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Tiny Texas Houses' "Willy Wonka" on making magic reusing wood

Tiny Texas Houses’ “Willy Wonka” on making magic reusing wood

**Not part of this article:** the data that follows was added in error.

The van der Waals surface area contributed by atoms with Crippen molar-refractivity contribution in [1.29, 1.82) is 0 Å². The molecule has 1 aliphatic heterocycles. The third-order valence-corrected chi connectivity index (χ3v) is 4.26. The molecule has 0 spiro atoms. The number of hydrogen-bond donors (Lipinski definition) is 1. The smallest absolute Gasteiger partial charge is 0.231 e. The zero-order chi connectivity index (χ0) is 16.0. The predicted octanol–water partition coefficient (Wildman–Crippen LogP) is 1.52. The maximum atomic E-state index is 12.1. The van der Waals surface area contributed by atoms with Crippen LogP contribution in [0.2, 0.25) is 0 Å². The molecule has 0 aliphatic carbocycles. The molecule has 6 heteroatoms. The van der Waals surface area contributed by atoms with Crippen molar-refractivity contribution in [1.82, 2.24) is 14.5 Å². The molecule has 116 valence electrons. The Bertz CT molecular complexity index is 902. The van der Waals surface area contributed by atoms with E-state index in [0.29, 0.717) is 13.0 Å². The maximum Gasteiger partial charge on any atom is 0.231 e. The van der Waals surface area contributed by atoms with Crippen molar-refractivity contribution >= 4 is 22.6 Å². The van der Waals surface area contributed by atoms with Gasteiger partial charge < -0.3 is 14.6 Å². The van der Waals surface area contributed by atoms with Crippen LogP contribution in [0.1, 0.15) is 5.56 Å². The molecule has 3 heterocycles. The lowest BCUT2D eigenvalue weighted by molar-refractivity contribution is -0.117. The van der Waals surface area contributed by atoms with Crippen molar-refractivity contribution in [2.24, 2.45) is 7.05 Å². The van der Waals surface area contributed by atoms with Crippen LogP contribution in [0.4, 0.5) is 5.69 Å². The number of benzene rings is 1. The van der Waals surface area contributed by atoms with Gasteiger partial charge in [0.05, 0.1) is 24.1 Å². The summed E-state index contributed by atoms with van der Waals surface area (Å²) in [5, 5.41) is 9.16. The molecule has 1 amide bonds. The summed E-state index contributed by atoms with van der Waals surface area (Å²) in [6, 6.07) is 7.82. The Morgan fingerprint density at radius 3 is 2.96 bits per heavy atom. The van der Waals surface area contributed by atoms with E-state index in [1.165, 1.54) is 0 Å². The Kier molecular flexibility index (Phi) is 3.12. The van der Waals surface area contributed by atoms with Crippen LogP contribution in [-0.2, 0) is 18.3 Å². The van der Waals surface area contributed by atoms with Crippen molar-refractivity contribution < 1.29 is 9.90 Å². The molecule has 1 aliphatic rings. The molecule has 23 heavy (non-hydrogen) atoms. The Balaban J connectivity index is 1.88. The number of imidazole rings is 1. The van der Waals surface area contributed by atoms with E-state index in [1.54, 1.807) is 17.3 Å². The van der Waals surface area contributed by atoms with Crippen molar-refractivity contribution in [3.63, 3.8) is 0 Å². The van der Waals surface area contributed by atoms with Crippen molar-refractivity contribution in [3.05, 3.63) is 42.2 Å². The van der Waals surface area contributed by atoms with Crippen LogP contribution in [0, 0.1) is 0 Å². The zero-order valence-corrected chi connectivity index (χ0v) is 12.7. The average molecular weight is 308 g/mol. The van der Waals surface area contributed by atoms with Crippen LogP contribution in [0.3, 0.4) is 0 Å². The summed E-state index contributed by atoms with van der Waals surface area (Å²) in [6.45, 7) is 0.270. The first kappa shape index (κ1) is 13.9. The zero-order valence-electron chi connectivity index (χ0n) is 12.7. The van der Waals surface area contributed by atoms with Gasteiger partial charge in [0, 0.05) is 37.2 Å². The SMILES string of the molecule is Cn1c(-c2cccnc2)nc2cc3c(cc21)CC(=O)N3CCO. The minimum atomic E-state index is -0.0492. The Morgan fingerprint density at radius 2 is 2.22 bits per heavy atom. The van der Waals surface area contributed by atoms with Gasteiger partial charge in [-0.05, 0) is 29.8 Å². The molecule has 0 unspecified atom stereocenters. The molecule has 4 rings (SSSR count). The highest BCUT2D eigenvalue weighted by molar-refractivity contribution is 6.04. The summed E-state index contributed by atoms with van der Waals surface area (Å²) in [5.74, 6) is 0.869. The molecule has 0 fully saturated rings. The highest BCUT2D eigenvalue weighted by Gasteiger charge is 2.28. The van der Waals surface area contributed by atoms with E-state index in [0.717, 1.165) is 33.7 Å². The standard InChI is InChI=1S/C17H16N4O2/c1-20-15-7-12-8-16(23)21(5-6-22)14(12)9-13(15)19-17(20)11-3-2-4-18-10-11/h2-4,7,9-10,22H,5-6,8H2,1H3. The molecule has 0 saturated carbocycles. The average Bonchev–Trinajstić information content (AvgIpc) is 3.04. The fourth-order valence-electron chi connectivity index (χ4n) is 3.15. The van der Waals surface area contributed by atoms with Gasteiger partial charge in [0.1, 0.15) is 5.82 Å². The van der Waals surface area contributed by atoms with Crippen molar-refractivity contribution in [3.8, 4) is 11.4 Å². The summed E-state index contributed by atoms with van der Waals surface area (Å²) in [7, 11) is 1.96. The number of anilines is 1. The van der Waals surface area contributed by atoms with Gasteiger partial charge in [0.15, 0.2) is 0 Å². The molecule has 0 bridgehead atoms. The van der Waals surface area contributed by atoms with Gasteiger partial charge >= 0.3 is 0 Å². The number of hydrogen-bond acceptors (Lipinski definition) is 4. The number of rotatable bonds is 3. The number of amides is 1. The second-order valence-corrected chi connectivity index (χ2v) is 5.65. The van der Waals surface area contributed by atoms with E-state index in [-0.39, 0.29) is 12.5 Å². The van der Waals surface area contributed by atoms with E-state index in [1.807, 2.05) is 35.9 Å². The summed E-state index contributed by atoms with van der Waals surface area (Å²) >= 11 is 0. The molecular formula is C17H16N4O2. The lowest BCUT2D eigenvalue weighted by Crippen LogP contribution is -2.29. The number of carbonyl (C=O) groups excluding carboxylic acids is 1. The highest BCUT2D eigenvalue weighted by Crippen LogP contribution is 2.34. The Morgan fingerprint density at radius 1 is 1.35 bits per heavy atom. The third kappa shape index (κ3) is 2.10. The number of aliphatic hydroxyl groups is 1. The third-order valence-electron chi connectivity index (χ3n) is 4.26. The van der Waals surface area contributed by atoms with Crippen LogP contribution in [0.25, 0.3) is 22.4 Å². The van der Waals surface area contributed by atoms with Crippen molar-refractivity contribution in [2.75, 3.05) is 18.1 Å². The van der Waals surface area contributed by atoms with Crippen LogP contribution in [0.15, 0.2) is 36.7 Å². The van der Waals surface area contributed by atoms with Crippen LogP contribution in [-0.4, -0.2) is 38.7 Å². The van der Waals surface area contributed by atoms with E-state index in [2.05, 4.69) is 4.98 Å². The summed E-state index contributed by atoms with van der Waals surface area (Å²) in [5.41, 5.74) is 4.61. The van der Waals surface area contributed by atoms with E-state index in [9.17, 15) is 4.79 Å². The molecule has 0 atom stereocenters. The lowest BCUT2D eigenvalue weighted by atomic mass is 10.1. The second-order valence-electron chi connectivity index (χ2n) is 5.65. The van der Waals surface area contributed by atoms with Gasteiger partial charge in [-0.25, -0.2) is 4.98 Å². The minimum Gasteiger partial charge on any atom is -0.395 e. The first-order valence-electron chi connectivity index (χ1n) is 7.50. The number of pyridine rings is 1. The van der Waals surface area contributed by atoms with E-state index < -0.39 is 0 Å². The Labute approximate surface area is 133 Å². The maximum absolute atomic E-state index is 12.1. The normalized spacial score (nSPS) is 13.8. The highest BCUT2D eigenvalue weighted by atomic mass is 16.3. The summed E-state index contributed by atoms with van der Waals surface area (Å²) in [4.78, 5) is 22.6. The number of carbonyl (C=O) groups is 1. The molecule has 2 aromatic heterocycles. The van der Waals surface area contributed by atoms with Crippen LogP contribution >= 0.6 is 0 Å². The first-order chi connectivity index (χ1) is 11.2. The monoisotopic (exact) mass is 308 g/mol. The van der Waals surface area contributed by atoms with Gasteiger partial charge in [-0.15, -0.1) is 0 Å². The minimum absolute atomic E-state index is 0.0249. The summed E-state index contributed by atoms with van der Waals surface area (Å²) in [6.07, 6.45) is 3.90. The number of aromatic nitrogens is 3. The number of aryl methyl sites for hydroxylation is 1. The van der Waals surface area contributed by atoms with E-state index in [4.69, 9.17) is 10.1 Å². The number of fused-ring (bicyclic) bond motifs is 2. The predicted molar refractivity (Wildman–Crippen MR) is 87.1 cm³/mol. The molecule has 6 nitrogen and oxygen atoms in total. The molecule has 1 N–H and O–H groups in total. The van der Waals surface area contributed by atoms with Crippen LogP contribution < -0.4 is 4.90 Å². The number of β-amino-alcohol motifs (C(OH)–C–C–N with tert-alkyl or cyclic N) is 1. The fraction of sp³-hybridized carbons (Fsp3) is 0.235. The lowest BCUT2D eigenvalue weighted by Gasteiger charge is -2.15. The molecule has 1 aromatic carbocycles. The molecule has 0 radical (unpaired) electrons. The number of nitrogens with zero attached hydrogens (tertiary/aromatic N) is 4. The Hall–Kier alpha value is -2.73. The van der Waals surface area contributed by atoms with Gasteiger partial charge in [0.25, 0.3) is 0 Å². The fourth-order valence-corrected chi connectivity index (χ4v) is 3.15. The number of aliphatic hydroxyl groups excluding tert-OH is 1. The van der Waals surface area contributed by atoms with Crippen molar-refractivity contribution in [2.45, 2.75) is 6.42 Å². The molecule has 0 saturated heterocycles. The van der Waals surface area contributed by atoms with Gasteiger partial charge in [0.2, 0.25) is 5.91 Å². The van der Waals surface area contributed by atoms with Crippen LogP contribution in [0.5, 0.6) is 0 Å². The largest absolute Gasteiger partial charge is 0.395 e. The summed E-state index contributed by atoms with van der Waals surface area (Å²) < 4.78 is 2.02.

Tiny Texas Houses Willy Wonka. Brad “Darby” Kittel came to Texas living on a converted school bus. He had planned to write the Great American Novel, but he ended up buying up boarded-up homes and fixing them up using materials he salvaged from other old houses, barns, and buildings. After a couple of decades refining his salvage mining techniques, he began using his collection to build “new” tiny portable homes from salvage. The prefab homes, measuring 64 square feet and up, are built from 99% salvaged materials. The other 1% is for things like electrical parts, plumbing, nails, screws, and some insulation materials. Since he builds with natural materials (mostly wood) or materials that have already off-gassed, he calls his homes “organic” (he makes clear he doesn’t use plastics, formaldehyde, sheetrock, VOC paints, latex paint, carpet or toxic glues and minimal vinyl or PVC). Kittel has started a tiny home community on his land in Luling, Texas to embracing what he calls Pure Salvage Living. Right now he offers the homes as rentals so people can experience a “truly organic house”. Some of the homes are being lived in longer-term by employees and interns and the compound has a community kitchen and bathhouse. Kittel also hopes his village, or villages, will become completely independent from zoning and regulations by voting to become independent towns. He’s also dug “four million years” beneath his home in search of freshwater and living space. He’s supported this huge underground world with salvaged railroad ties. At the bottom of the main cave lies a pool of water where Kittel hopes to practice fish farming and access drinking water if necessary. There are also caves down here that could be used as living spaces. Kittel has already occupied one (directly beneath his home) using an old RV (it was craned in before his home was built). He can access it through a trap door beneath his home and currently, he uses it for solitude, but he sees its potential for underground living.
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